Nostalgia: Detroit's Russian Rocket

It is no secret that I adore Russian players. From my unbridled love of Datsyuk now to my love of all things Sergei Samsonov and my admiration of what we lost in Vladimir Konstantinov, Russian players are my favorite nationality of hockey. One, in particular, stands out above the rest, however.

In the past, I have proclaimed I would fight you to the death defending Sergei Fedorov as the best Red Wings player of all time. This is no joke nor exaggeration; he simply is the most talented player to ever play for the Red Wings. Maybe not the greatest, but in terms of raw talent, I truly believe that no Wing can match Fedorov. With that, let's go back in my memory and re-live the greatness of Sergei Fedorov.

The first time I encountered Fedorov was that same day I got caught hiding behind a couch watching a hockey game. My grandpa had picked me up and taken me into the room and we sat down to watch the game together. This was the year he won the Hart Trophy and he was a sight to behold. He was the fastest player in the league with the best stick handling and some of the best defense. He was the entire package.

The Russian Rocket was a blur. When I saw him play, it was as if nothing else in the world existed. I remember my grandpa, in his infinite wisdom, telling me about the greatness of Steve Yzerman and how "there will never be a better player in your lifetime, Josh." I respectfully disagree; there was a better player in that very game.

Fedorov was simply the best. He won the Fastest Skater Superskills competition in 1992 and 1994. To this day, only the great Michael Gartner has done it faster than the Russian Rocket. Despite only winning it twice (it should be noted that no player has won it more than that), Fedorov was much, much faster, especially with a puck. His slapshot routinely hit high 90's and even triple digits, and while he wasn't Zdeno Chara, he did win one of the Slapshot competitions. But his crowning jewel was his two-way play. In today's game, Fedorov's skill as a defensive forward would put him above any of his competition, even Pavel Datsyuk, Martin St. Louis, and Ryan Kesler.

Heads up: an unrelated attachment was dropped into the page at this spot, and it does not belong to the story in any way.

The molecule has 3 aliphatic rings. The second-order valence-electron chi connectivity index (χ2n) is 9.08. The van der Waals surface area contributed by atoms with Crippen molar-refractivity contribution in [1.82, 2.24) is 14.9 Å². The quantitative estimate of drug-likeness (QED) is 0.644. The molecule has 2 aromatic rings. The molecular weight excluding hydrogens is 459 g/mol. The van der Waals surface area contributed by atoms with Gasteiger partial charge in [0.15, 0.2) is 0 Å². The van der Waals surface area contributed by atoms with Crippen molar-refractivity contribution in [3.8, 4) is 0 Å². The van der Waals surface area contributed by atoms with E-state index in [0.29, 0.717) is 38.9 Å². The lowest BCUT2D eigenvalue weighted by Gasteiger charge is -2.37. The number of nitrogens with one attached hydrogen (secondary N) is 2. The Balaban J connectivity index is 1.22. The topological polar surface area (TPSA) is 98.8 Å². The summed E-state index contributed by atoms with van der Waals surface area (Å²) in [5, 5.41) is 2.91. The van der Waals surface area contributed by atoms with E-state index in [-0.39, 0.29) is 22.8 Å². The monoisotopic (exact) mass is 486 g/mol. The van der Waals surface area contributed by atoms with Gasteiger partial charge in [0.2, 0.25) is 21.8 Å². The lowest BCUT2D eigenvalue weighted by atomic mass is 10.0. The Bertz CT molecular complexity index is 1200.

In 1997, he helped the Wings win their first Stanley Cup in half a century. He put up 8 goals and 12 assists in the 20 games it took us to win the cup that year. I remember the feeling of joy as I stayed up past my bedtime to watch us win Game 4 against the Flyers. Even after McCarty scored the brilliant Cup winner, I was chanting "Fedorov, Fedorov, Fedorov." As with many kids that are 7 or 8 years old, my hero was an athlete.

Unfortunately, there was also a cause of sadness that summer. As I mentioned in my Nostalgia post about the Russian Five, the accident after we won that Cup was awful for me. My mom told me that there had been a limo accident and that it was full of Russian Red Wings. She wasn't sure if Fedorov was in the car or not. I felt dread as I watched the morning news that day, hoping that it was not Fedorov. At that point, I didn't really care who the others were - just not Fedorov. Selfish, sure, but that was my love of Fedorov. I have never been as relieved as I was when I learned he was not in the car.

Around that time, I started amassing an army of Red Wings collectibles, much of them centered around Fedorov. I had two posters hanging in my room after we won the Cup in 1997, just two. They were both Fedorov. One was a full body shot of him, a Nike poster. I thought it was so cool because it said "SEЯGEI FEDOЯOV," backwards R and all. The other was a dual headshot of Larionov and Fedorov with the tagline "THE PROFESSOR AND HIS ROCKET." Looking back, it is a very corny tag line, but at eight years old it was the coolest thing I owned.